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question everything Donating Member (1000+ posts) Send PM | Profile | Ignore Wed Oct-19-05 02:13 AM
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National Review: Dubya Closes a Door?
October 17, 2005

Dubya Closes a Door?
What Harriet Miers may mean for constitutional law.

By Dennis Coyle

(snip)

The Miers nomination may prove to be a wake-up call so energizing the Republican base that they rise in revolt, scuttling the nomination and demanding that Bush fulfill his promise to name a Scalia or a Thomas. That seemed unlikely at first, but the uprising seems to be gaining surprising momentum. Despite the grumblings, however, the Republican inclination to support the president is strong, and Democrats would be foolish to look a gift horse in the mouth. President Bush has handed liberal democrats a present, although they don't seem effusive in their appreciation. Miers may deliver the conservative votes that Bush promises, but there is no sign that she has the intellectual depth or sophisticated understanding of the Constitution to seriously challenge the liberal legal mainstream. For that, liberals should be breathing an immense sigh of relief. And while conservatives are appalled, Miers apparently enjoys the support of none other than Senate Minority Leader Harry Reid. Given Reid's sophisticated evaluations of judicial and presidential competence, what more recommendation could one need?

(snip)

Perhaps President Bush was conflating liberal dominion over constitutional law and activist courts since the New Deal with intellectualism. That is easy to do, given the pervasiveness of liberal ideology in legal scholarship and academia more broadly. It is tempting to blame the root for the branch. If the liberal jurisprudential establishment emerged from elite schools and journals and spoke in large words and grand theory, the thinking might go, it can only be tamed by reaching outside the Washington-New York intelligentsia to let some Texas common sense cut them down to size.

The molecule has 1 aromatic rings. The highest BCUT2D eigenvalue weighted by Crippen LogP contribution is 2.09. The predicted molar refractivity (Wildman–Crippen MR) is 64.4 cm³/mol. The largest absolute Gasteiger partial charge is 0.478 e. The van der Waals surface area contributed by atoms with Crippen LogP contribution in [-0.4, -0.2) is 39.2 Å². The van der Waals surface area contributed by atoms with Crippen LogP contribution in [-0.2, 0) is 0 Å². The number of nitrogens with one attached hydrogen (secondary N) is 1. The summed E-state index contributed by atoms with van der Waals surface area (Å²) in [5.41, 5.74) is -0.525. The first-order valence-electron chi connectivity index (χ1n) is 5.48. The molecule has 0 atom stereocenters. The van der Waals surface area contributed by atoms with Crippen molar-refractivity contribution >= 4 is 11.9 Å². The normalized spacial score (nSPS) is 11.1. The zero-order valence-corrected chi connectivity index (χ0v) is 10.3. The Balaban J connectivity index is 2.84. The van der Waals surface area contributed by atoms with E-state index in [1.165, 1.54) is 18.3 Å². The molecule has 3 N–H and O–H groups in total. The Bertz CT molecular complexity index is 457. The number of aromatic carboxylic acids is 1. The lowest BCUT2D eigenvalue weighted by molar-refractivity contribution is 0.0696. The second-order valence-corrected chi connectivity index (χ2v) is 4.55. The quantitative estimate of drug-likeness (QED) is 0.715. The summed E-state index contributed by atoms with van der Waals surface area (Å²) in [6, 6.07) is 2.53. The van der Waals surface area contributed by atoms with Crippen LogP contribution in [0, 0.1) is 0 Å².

But law, unlike politics, is inescapably an intellectual exercise, and reason is the bedrock of the rule of law. It is about the careful articulation of principles and nuanced applications, made persuasive by a compelling understanding of the constitutional order and the role of courts. Law is not molded simply by the votes of judges and justices, but in the power and cogency of written opinions and the philosophy they express, which become the fodder of law-review articles, commentaries, and conference panels, and eventually permeate the classroom teaching that forms the next generation of judges, lawyers and scholars. To bypass the opportunity to strengthen a conservative intellectual core an elite on the Court is not to make it a populist protector of freedom, but to abandon the field to the liberal elite. If the president does not appreciate this, there is no reassurance another nominee would be any better, and Democrats would surely feel more liberated then to jump on any candidate of substance.

The nomination of Harriet Miers is another chapter in the lost promise of the Reagan revolution. From the heady days of the 1980s, there have been so many missteps, perhaps including the selection of the current president's father as the custodian of the Reagan revolution. The judicial legacy of the Bushes has been raised hopes and dashed expectations: The father left us Thomas, but also Souter; the son brings Roberts, but now Miers. This may be Bush's last opportunity to make an imprint on the Supreme Court, unless health forces Justice Stevens off the bench. The next resignation may well be that of Justice Scalia, fleeing in frustration.

(snip)

Dennis Coyle is an associate professor of politics at the Catholic University of America and a visiting scholar at the American Enterprise Institute .


http://www.nationalreview.com/comment/coyle200510170835...


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rodeodance Donating Member (1000+ posts) Send PM | Profile | Ignore Wed Oct-19-05 02:23 AM
Response to Original message